India's Most Influential Business and Economy Magazine - A Planman Media Initiative 
  Other Sections
  • Home
  •  Cover Story
  •  B&E This Fortnight
  •  B&E Indicators
  • B School
  • Finance
  • International Column
  • Overseas Talk
  • Policy
  • Politics
  • Scrutiny
  • Sector
  • Snapshot
  • Special Feature
  • Stratagem
  • Testimonial

Share |
Overseas Talk
“Egypt has undergone a sea change after the revolution”
Adel el Masry, Director of Egypt Tourism Authority, is upbeat on his country’s tourism prospects, which had taken a hit following the political uprising in the country. In an exclusive interaction with b&e’s Dipshikha Das, Masry talks about how Egypt’s tourism is back on its feet and what his country is doing to promote tourism
Issue Date - 22/12/2011
B&E: The political turmoil caused by the Arab Spring, the subsequent fall of the Hosni Mubarak regime and the current fragile state of affairs in Egypt have taken a heavy toll on tourism in the country. What are you doing to help it bounce back?
Adel Masry (AM): Tourism to Egypt is returning to stability after a long movement for political democracy. Egypt is receiving immense support from several nations who are helping improve the situation by lifting travel advisories against Egypt. The Egypt Tourism office in India is aggressively taking part in all important trade fairs and travel expos for giving maximum exposure to and showcasing the country’s tourism industry to the entire South-east Asia market.

B&E: In the Egypt tourism’s scheme of things, where does India fit in?
AM: Tourism is an important driver of our economy and the annual growth in this sector has risen to around 30%. Last year we received 16 million tourists, and earned around $11,000 million. Currently tourism contributes approximately 11.8% to Egypt’s GDP. In 2009, we had 87,000 Indian tourists and, in 2010, it stood at 1,14,000, up 36% against the previous year. We are expecting at least a 35% increase by the end of this year.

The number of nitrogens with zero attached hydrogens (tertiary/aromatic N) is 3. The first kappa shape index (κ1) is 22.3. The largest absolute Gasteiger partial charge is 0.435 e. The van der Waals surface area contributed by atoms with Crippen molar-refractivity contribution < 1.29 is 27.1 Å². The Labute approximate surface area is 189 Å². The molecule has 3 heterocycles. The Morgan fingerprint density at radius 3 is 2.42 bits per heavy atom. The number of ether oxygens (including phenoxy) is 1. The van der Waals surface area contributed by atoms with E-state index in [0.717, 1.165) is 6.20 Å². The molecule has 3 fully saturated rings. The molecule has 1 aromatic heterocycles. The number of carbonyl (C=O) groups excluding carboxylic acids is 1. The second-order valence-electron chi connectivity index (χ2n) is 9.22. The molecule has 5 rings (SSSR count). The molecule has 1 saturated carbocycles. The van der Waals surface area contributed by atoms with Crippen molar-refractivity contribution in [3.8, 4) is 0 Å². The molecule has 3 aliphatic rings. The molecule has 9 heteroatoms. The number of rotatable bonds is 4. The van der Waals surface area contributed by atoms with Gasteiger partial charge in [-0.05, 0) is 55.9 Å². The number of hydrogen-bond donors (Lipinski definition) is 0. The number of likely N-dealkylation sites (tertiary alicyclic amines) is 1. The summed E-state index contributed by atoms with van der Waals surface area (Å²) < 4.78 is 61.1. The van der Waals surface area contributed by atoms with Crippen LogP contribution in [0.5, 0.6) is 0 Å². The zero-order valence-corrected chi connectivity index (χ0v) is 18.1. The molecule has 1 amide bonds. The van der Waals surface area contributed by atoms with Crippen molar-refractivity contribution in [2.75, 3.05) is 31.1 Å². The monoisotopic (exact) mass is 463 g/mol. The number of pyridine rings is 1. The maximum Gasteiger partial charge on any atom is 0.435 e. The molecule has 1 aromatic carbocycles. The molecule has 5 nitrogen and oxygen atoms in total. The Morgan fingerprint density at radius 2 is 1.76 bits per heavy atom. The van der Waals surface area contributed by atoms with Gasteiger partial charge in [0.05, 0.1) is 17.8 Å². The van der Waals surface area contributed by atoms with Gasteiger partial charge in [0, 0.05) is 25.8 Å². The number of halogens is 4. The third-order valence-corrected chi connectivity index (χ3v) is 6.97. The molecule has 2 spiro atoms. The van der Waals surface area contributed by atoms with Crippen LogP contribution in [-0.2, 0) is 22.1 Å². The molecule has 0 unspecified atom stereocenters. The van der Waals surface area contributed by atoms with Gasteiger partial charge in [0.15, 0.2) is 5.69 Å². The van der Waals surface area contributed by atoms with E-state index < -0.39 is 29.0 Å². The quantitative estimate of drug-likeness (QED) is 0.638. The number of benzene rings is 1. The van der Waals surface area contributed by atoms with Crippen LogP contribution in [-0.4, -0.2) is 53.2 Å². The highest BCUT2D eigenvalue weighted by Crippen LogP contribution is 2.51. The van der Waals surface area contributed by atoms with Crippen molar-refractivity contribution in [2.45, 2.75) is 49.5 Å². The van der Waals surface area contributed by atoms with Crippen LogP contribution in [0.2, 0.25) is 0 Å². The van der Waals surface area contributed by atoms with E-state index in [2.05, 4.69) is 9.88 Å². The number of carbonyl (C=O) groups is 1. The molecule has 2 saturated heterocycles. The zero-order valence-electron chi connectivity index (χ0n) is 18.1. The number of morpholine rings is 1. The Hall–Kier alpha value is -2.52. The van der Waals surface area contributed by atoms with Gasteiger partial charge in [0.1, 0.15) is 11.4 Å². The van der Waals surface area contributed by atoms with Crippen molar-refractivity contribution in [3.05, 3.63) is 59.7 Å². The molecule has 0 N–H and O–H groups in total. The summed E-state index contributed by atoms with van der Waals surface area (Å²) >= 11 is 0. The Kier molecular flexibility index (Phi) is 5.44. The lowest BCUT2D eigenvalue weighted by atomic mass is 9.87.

B&E: After the turmoil that your country has been through, how difficult do you think it would be to lure foreign tourists to Egypt?
AM: It’s true that we suffered a huge loss in terms of tourist flows from Asia and elsewhere in the wake of the people’s movement that Egypt faced. However, we have been taking steps to lure the Indian tourists back. We have doubled our tourism promotion budget in India from a half million dollars to $1million in the current year. We are aggressively targeting Indian tourists in cities like Mumbai, Delhi, Ahmedabad, Bangalore, Kolkata, Chennai and Jaipur. But it’s not just the big cities but also the tier II cities we are looking at now. We have adopted an experimental marketing approach by organising tours for our travel partners to witness the destination in the aftermath of the political unrest and see for themselves that Egypt is now once again as safe and secure for tourists as it has always been in the past. Also, we have increased the limit on baggage allowance for tourists travelling through Egypt Air as well as increased the frequency of our flights to five days in a week from Mumbai to Cairo and vice versa. Post the movement in Egypt, the “Tahrir Square in Cairo” has generated a lot of interest for people to see and visit the place since it was the epicentre of all activities during the movement. We had recently organised FAM trips for the Indian media to witness and see how Egypt has undergone a change after the democratic movement. Also, to raise our profile in India, we have participated at important tourism events like SATTE in Delhi, TTF & OTM in Mumbai, and the recently held PATA travel mart in Delhi.